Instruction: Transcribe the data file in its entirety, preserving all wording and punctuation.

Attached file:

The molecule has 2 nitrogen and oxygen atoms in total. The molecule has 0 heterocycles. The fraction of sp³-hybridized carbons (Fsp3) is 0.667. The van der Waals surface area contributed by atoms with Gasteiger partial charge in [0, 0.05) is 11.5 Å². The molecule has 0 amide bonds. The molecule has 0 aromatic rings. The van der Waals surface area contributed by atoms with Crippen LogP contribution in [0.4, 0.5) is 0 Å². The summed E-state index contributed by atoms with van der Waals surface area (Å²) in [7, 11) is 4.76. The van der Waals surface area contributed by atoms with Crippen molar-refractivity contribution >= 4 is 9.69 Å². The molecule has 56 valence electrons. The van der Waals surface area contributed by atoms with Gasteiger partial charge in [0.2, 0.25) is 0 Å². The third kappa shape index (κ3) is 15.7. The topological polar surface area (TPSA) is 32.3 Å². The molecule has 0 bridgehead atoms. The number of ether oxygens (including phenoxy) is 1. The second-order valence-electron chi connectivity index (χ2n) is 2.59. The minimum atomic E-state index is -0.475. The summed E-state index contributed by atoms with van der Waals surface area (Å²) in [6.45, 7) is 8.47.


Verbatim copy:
The molecule has 2 nitrogen and oxygen atoms in total. The molecule has 0 heterocycles. The fraction of sp³-hybridized carbons (Fsp3) is 0.667. The van der Waals surface area contributed by atoms with Gasteiger partial charge in [0, 0.05) is 11.5 Å². The molecule has 0 amide bonds. The molecule has 0 aromatic rings. The van der Waals surface area contributed by atoms with Crippen LogP contribution in [0.4, 0.5) is 0 Å². The summed E-state index contributed by atoms with van der Waals surface area (Å²) in [7, 11) is 4.76. The van der Waals surface area contributed by atoms with Crippen molar-refractivity contribution >= 4 is 9.69 Å². The molecule has 56 valence electrons. The van der Waals surface area contributed by atoms with Gasteiger partial charge in [0.2, 0.25) is 0 Å². The third kappa shape index (κ3) is 15.7. The topological polar surface area (TPSA) is 32.3 Å². The molecule has 0 bridgehead atoms. The number of ether oxygens (including phenoxy) is 1. The second-order valence-electron chi connectivity index (χ2n) is 2.59. The minimum atomic E-state index is -0.475. The summed E-state index contributed by atoms with van der Waals surface area (Å²) in [6.45, 7) is 8.47.